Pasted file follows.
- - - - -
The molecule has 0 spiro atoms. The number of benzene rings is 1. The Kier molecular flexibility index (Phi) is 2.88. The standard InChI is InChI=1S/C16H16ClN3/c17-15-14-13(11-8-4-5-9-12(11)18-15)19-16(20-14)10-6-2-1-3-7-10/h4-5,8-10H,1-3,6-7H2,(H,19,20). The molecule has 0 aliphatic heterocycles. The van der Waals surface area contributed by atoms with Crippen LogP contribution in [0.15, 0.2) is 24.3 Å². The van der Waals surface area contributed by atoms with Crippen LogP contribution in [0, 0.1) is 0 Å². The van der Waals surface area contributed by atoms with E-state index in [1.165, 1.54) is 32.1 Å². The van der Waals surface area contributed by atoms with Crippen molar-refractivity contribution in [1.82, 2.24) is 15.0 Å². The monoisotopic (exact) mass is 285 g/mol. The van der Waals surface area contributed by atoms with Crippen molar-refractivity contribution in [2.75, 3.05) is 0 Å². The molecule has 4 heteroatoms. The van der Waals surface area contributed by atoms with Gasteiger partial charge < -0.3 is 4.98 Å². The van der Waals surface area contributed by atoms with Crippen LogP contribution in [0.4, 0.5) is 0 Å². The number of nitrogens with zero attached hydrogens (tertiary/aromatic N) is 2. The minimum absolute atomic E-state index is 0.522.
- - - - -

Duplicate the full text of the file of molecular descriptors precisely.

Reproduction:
The molecule has 0 spiro atoms. The number of benzene rings is 1. The Kier molecular flexibility index (Phi) is 2.88. The standard InChI is InChI=1S/C16H16ClN3/c17-15-14-13(11-8-4-5-9-12(11)18-15)19-16(20-14)10-6-2-1-3-7-10/h4-5,8-10H,1-3,6-7H2,(H,19,20). The molecule has 0 aliphatic heterocycles. The van der Waals surface area contributed by atoms with Crippen LogP contribution in [0.15, 0.2) is 24.3 Å². The van der Waals surface area contributed by atoms with Crippen LogP contribution in [0, 0.1) is 0 Å². The van der Waals surface area contributed by atoms with E-state index in [1.165, 1.54) is 32.1 Å². The van der Waals surface area contributed by atoms with Crippen molar-refractivity contribution in [1.82, 2.24) is 15.0 Å². The monoisotopic (exact) mass is 285 g/mol. The van der Waals surface area contributed by atoms with Crippen molar-refractivity contribution in [2.75, 3.05) is 0 Å². The molecule has 4 heteroatoms. The van der Waals surface area contributed by atoms with Gasteiger partial charge < -0.3 is 4.98 Å². The van der Waals surface area contributed by atoms with Crippen LogP contribution in [0.4, 0.5) is 0 Å². The number of nitrogens with zero attached hydrogens (tertiary/aromatic N) is 2. The minimum absolute atomic E-state index is 0.522.